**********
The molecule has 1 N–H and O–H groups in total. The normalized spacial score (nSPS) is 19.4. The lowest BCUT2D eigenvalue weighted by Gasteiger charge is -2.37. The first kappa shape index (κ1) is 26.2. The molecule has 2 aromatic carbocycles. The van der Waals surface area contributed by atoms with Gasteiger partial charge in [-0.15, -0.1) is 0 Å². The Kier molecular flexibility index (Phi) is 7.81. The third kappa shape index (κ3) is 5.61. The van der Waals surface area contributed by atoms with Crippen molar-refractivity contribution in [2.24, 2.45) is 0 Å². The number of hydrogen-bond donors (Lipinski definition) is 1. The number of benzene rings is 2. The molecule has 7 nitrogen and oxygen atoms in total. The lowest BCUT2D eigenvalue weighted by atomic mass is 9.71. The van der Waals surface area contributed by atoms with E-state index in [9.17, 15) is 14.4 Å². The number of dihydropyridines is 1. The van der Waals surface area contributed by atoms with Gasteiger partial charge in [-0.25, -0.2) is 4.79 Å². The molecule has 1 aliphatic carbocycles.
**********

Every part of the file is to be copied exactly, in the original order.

The molecule has 1 N–H and O–H groups in total. The normalized spacial score (nSPS) is 19.4. The lowest BCUT2D eigenvalue weighted by Gasteiger charge is -2.37. The first kappa shape index (κ1) is 26.2. The molecule has 2 aromatic carbocycles. The van der Waals surface area contributed by atoms with Gasteiger partial charge in [-0.15, -0.1) is 0 Å². The Kier molecular flexibility index (Phi) is 7.81. The third kappa shape index (κ3) is 5.61. The van der Waals surface area contributed by atoms with Crippen molar-refractivity contribution in [2.24, 2.45) is 0 Å². The number of hydrogen-bond donors (Lipinski definition) is 1. The number of benzene rings is 2. The molecule has 7 nitrogen and oxygen atoms in total. The lowest BCUT2D eigenvalue weighted by atomic mass is 9.71. The van der Waals surface area contributed by atoms with E-state index in [9.17, 15) is 14.4 Å². The number of dihydropyridines is 1. The van der Waals surface area contributed by atoms with Gasteiger partial charge in [-0.25, -0.2) is 4.79 Å². The molecule has 1 aliphatic carbocycles.